Catalogue


The captive woman's lament in Greek tragedy /
Casey Dué.
edition
1st ed.
imprint
Austin : University of Texas Press, 2006.
description
viii, 189 p.
ISBN
0292709463 (cl. : alk. paper)
format(s)
Book
Holdings
More Details
imprint
Austin : University of Texas Press, 2006.
isbn
0292709463 (cl. : alk. paper)
catalogue key
5816757
 
Includes bibliographical references and index.
A Look Inside
About the Author
Author Affiliation
Casey Due is Associate Professor of Classical Studies at the University of Houston
Full Text Reviews
Appeared in Choice on 2006-09-01:
Expanding on the work of Nicole Loraux, Margaret Alexiou, and others, Due (Univ. of Houston) focuses on the laments of captive women in Greek tragedy, especially Euripides. She discusses the origins of tragic lamentation in Homer, and even in the pre-Homeric tradition, arguing that throughout antiquity lamentation offered a unique way for women to have an approved voice in Greece. Due's main contribution is her claim that tragic lamentation revealed an ability on the part of Greek authors, actors, and audiences to empathize with enemies and foreigners, even while finding fault with them. The author offers sensitive readings of several Homeric passages and provides thoughtful and persuasive discussions of Aeschylus' Persians and Euripides' Hecuba, Trojan Women, and Andromache. Although its topic is somewhat specialized, the book is clear and accessible; all Greek is translated. This book will be useful to those interested in tragedy, Homeric epic, and women in the Greek world. ^BSumming Up: Highly recommended. Upper-division undergraduates and above. S. E. Goins McNeese State University
Reviews
This item was reviewed in:
Choice, September 2006
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Summaries
Main Description
The laments of captive women found in extant Athenian tragedy constitute a fundamentally subversive aspect of Greek drama. In performances supported by and intended for the male citizens of Athens, the songs of the captive women at the Dionysia gave a voice to classes who otherwise would have been marginalized and silenced in Athenian society: women, foreigners, and the enslaved. The Captive Woman's Lament in Greek Tragedy addresses the possible meanings ancient audiences might have attached to these songs. Casey Dué challenges long-held assumptions about the opposition between Greeks and barbarians in Greek thought by suggesting that, in viewing the plight of the captive women, Athenian audiences extended pity to those least like themselves. Dué asserts that tragic playwrights often used the lament to create an empathetic link that blurred the line between Greek and barbarian.After a brief overview of the role of lamentation in both modern and classical traditions, Dué focuses on the dramatic portrayal of women captured in the Trojan War, tracing their portrayal through time from the Homeric epics to Euripides' Athenian stage. The author shows how these laments evolved in their significance with the growth of the Athenian Empire. She concludes that while the Athenian polis may have created a merciless empire outside the theater, inside the theater they found themselves confronted by the essential similarities between themselves and those they sought to conquer.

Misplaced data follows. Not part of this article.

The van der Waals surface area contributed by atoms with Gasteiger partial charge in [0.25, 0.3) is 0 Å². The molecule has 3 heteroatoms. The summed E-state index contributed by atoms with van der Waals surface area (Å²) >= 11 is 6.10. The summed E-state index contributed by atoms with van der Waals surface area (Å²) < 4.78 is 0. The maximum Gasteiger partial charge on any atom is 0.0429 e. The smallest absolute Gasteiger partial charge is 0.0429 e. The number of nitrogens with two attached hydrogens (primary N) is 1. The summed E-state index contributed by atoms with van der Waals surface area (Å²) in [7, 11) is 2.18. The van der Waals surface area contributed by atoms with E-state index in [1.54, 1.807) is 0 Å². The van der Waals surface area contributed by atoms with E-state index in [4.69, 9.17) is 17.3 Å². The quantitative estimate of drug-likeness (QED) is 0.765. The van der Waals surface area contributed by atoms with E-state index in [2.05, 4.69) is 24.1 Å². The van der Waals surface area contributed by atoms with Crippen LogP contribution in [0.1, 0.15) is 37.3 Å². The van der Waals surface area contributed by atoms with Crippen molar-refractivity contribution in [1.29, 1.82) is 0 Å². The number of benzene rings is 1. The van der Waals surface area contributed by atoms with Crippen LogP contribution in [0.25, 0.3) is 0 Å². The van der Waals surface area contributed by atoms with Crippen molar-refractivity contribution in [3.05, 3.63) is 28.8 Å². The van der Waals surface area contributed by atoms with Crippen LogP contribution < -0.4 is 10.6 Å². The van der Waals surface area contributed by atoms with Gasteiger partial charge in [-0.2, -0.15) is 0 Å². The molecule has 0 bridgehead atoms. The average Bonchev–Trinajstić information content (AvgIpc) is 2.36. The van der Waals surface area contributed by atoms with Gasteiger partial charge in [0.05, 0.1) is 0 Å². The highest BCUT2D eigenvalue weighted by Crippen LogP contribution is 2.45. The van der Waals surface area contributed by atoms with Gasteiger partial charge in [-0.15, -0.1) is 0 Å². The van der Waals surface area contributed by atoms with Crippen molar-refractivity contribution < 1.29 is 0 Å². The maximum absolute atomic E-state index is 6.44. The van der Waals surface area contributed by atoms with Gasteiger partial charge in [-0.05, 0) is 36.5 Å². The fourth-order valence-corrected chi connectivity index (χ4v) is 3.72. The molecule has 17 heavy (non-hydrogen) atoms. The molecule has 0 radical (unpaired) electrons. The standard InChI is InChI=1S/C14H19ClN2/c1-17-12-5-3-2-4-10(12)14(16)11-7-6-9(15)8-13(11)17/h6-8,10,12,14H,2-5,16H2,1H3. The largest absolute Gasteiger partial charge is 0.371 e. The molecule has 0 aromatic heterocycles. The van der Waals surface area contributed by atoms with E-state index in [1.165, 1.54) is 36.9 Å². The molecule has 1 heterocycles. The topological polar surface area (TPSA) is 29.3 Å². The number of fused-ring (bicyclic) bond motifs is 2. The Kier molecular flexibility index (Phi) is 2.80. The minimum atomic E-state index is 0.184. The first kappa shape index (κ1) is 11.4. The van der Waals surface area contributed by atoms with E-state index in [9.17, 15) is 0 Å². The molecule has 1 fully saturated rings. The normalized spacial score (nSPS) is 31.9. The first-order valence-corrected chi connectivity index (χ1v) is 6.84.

Main Description
The laments of captive women found in extant Athenian tragedy constitute a fundamentally subversive aspect of Greek drama. In performances supported by and intended for the male citizens of Athens, the songs of the captive women at the Dionysia gave a voice to classes who otherwise would have been marginalized and silenced in Athenian society: women, foreigners, and the enslaved. The Captive Woman's Lament in Greek Tragedy addresses the possible meanings ancient audiences might have attached to these songs. Casey Dué challenges long-held assumptions about the opposition between Greeks and barbarians in Greek thought by suggesting that, in viewing the plight of the captive women, Athenian audiences extended pity to those least like themselves. Dué asserts that tragic playwrights often used the lament to create an empathetic link that blurred the line between Greek and barbarian. After a brief overview of the role of lamentation in both modern and classical traditions, Dué focuses on the dramatic portrayal of women captured in the Trojan War, tracing their portrayal through time from the Homeric epics to Euripides' Athenian stage. The author shows how these laments evolved in their significance with the growth of the Athenian Empire. She concludes that while the Athenian polis may have created a merciless empire outside the theater, inside the theater they found themselves confronted by the essential similarities between themselves and those they sought to conquer.